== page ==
Long-spurred Meadow Katydid (Orchelimum silvaticum)

Song of a Long-spurred Meadow Katydid (scroll down for explanation and additional recordings!).

Bright orange eyes, a deep green body, reddish brown along the top of the abdomen, and yellow cerci combine to make the Long-spurred Katydid an elegant-looking member of its genus. This midwestern species is arboreal in habits and is fond of junipers and cedars. Named for the long spurs on its cerci. It is similar in appearance to its close relative, the Lesser Pine Katydid.

Long-spurred Meadow Katydid left cercus from above.

Left cercus from above.

Range Map for Long-spurred Meadow Katydid.

Range Map for Long-spurred Meadow Katydid.

Long-spurred Meadow Katydids range within the central US from the Gulf coast north to southern Minnesota. From the southeastern portion of South Dakota, most of Nebraska, Kansas, Oklahoma, and all but the western portion of Texas. Then east to the western half of Alabama, Tennessee, and most of Kentucky and the all but the northernmost areas of Ohio, Illinois, and Indiana.
This species appears to be in the process of expanding its range into the eastern panhandle of West Virginia, as well as Washington and Frederick Counties of Maryland.

Starting in 2017, scattered individuals were seen and heard in Berkeley County, WV and a large colony covering several acres of woodlands and edges was found in southern Jefferson County, WV. Large numbers were observed in eastern Frederick County, MD in the summer of 2018. Several singing males have also been observed in Washington County, MD in 2017 and 2018. Orthopterists should be on the lookout for this species and report observations outside of those areas indicated on the range map. Information is needed for the occurrence, or lack thereof, of this species in the central portions of West Virginia (i.e., along Routes 68, 79, and 50) to determine if there is a connection to the main population in the mid-west.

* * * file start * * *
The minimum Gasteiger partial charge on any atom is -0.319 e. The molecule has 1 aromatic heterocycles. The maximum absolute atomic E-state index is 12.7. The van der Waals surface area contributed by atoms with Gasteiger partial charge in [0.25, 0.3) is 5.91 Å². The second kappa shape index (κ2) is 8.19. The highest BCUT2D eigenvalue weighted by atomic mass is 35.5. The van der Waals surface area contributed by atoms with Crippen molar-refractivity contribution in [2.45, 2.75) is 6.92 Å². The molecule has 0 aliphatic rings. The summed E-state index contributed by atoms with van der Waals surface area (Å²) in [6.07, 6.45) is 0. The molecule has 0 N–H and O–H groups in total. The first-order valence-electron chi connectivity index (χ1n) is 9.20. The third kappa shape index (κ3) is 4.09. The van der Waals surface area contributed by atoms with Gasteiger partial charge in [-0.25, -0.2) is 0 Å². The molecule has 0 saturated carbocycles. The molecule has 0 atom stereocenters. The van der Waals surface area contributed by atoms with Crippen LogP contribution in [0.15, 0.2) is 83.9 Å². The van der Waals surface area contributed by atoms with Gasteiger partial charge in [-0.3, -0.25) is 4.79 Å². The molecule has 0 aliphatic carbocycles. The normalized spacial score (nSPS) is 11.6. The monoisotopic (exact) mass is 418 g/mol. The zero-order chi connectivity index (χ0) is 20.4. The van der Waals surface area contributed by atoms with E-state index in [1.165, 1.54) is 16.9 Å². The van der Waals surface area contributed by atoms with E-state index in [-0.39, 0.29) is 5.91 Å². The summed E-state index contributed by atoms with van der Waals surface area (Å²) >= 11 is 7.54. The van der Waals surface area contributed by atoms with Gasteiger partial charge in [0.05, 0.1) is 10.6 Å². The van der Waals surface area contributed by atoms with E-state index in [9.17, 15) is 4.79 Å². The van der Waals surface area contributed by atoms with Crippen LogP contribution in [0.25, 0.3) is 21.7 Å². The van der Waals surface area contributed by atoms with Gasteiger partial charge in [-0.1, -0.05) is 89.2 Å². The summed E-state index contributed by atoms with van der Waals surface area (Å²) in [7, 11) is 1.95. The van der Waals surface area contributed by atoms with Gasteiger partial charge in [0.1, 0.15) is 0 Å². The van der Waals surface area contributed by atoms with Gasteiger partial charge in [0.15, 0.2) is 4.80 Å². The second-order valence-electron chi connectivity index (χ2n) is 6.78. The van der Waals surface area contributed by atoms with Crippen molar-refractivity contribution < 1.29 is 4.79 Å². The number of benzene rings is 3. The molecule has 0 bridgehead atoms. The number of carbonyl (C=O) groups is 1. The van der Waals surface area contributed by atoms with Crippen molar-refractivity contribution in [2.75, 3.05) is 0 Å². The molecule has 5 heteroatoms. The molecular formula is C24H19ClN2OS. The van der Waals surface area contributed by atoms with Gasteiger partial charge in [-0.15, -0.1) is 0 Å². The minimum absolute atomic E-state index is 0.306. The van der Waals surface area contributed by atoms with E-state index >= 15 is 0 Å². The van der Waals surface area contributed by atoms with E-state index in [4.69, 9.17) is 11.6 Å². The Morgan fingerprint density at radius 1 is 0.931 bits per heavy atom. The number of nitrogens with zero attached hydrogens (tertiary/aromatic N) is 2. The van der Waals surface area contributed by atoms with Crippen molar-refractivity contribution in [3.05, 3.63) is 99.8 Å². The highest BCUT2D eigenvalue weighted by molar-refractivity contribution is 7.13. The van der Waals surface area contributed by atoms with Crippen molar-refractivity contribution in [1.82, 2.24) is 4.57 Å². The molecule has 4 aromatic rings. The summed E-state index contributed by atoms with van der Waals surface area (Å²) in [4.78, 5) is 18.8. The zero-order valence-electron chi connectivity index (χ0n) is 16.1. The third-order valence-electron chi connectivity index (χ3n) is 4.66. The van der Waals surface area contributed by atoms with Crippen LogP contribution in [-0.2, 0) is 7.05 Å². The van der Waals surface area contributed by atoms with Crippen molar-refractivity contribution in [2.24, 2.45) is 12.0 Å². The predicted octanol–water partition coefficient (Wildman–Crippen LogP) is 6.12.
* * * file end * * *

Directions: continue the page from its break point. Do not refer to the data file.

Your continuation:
Song: Several seconds of loud stuttering ticks that blend into a long shuffling trill, with a frequency of 8–20 kHz. Listening to a colony softly their songs on a warm summer afternoon is a pleasing and relaxing experience. The songs are soft, almost purring and therefore not easily heard from a distance. As you approache a group of singing males, you become aware of a new sound in the background that requires some attention and focus to discern.
Sonogram of a Long-spurred Meadow Katydid. © Wil Hershberger.



Other Sound Examples:

A male Long-spurred Meadow Katydid singing on a warm (27C) afternoon in Jefferson County, West Virginia with a chorus of cicadas in the background. This is a new location for this species:

August 23, 2017 Jefferson Co., WV. ©Wil Hershberger


Long-spurred Meadow Katydid

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• click to enlarge •

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